BY ANNA HERKAMP
DANVILLE — Dr. Ron Gillum, a member of the Danville High School class of 1956, fondly recalls his years growing up in Danville.
The Norman, Okla., resident has been involved with class reunions for many years, but this week, he’s honored as a philanthropist.
Although his career and travels have taken him far from his Midwestern hometown — around the country and even to Ethiopia — the stories of some of the inspiring people he knew in Danville have never faded in his mind.
One of them is about a classmate who had an uncertain future.
The boy’s circumstances — if anyone had known about them at that time — might have led some to doubt whether he’d be successful.
The young man was kicked out of his parent’s house when he was in high school. Having nowhere to go, he found a room at the YMCA. He got a job in Danville and continued to attend DHS, living at the “Y” the whole time.
His circumstances were mostly unknown to teachers and others at school.
“He didn’t say anything,” Gillum said. “Nobody understood or realized what was going on.”
After he finished high school, he went to Danville Area Community College and worked his way through Eastern Illinois University, where he earned a degree.
He moved to Texas, married and had a family. He started a temporary employment business in Houston, which grew to be a successful company.
The young man from Danville eventually became a millionaire.
“This guy worked for everything he got,” Gillum said. “I wish some of these kids here knew that you don’t have to start out with parents who can give you everything.”
The story of the now deceased classmate, whose name Gillum withholds out of respect for his family, illustrates one of the reasons Gillum has chosen to give a sizable gift — $250,000 — to the Danville Public Schools Foundation.
Many students in Danville face similar circumstances, but he wants those kids to know that they don’t have to have the best circumstances now to achieve great success in their lives.
“You can make a life for yourself,” he said. “It really does help to have parents who support you, but if you don’t, you can still succeed.”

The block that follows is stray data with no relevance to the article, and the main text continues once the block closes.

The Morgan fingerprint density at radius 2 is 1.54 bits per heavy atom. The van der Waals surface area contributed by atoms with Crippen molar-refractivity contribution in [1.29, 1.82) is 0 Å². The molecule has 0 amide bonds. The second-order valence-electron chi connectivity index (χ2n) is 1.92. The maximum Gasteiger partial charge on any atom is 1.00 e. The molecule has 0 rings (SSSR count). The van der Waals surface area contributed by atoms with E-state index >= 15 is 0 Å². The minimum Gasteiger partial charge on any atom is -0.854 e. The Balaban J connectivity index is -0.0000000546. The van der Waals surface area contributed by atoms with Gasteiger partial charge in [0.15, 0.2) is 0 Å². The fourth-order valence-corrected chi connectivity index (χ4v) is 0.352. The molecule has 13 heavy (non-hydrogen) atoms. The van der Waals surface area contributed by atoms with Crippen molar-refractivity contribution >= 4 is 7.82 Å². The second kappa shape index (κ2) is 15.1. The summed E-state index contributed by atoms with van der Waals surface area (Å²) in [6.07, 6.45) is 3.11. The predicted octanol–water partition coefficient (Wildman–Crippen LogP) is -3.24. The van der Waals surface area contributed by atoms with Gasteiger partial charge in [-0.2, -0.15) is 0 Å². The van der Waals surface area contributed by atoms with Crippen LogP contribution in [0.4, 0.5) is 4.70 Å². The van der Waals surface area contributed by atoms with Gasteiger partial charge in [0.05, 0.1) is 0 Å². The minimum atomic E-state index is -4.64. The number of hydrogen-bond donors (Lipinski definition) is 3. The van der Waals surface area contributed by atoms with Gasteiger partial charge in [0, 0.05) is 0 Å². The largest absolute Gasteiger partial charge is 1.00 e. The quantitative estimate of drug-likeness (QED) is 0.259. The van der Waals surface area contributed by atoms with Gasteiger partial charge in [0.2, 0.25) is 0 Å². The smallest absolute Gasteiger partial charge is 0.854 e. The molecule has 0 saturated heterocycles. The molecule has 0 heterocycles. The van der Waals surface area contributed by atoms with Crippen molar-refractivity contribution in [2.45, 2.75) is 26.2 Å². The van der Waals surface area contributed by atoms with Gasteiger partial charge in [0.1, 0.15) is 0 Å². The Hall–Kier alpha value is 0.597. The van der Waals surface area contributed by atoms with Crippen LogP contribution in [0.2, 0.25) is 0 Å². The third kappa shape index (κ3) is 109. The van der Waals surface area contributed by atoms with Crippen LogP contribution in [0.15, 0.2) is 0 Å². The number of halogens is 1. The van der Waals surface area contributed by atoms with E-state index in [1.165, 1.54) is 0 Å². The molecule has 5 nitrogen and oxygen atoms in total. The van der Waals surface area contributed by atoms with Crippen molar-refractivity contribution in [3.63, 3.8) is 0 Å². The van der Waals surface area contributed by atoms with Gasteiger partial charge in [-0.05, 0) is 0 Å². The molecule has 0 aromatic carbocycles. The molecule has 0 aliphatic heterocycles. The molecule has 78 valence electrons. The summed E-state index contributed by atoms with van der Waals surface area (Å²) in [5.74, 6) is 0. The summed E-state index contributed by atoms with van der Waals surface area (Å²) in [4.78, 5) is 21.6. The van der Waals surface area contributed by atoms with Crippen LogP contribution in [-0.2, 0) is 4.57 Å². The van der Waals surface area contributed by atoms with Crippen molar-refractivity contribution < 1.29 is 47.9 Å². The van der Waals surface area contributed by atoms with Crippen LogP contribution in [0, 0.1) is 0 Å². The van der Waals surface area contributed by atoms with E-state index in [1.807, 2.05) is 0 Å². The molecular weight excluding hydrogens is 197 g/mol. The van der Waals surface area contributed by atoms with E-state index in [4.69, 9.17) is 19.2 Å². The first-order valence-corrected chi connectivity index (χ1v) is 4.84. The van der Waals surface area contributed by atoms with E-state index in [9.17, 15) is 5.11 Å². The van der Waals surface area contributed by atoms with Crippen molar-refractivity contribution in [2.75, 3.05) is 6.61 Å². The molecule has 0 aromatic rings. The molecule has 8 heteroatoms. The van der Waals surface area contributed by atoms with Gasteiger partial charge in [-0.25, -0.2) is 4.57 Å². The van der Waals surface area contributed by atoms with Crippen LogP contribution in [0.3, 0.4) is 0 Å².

Gillum wants the money to be used to help kids stay in school and to encourage other kids, like his classmate, to seek their own success in life.
“I’m tremendously impressed with the multiple house programs,” he said of the restructuring program.
“I think that is going to work very well.”
During a special evening ceremony Tuesday evening at DHS, the district honored Gillum with an outstanding alumnus award, but he insisted on praising some 37 people he knew when he was young.
He credits much of his success with the time he spent in Danville schools.
He likes to tell stories about his classmates — including former Danville Mayor Bob Jones and others in town who influenced him when he was young.
Among those he said taught him a lot were his employers at Jocko’s. He ran putt-putt golf courses for the family and learned lessons he says he never forgot from the experience.
Another of those he credits is Frances Watkins, an American history teacher who encouraged her most promising students to attend her alma mater, DePauw University in Greencastle, Ind.
There, in addition to obtaining his bachelor’s degree, he met his wife, Elizabeth.
The couple married while Gillum was in medical school. They have three children.
He graduated from the University of Illinois’ medical school in 1964, and completed his residency in anatomical and clinical pathology at the University of Illinois hospital in Chicago from 1965 to 1969.
He served in the U.S. Army from 1969 to 1972 and was stationed in Ethiopia where he researched tropical infectious diseases.
He was the director of clinical chemistry laboratories at the University of Texas Medical Branch in Galveston from 1972 to 1975.
He was the chemistry lab director and associate professor at the University of Texas medical school’s Hermann Hospital from 1975 to 1977.
From 1977 until retirement in 1999 he was at the University of Oklahoma and also worked in Oklahoma veterans’ hospitals.
Although Gillum loves visiting his hometown, he notes some changes in the area.
“I don’t like going through the downtown area and seeing buildings that are missing,” he said.
But Danville is still a town that has a future, he says.
“Danville still has excellent potential,” he said.
“A lot of people are working to try and do something good for the city.”
As they were listening to presentations at the celebration Tuesday, the Gillums remarked that the city’s progress will begin in its schools.
“Danville is alive,” Elizabeth said.
“The heart and brain are right here in the educational system.”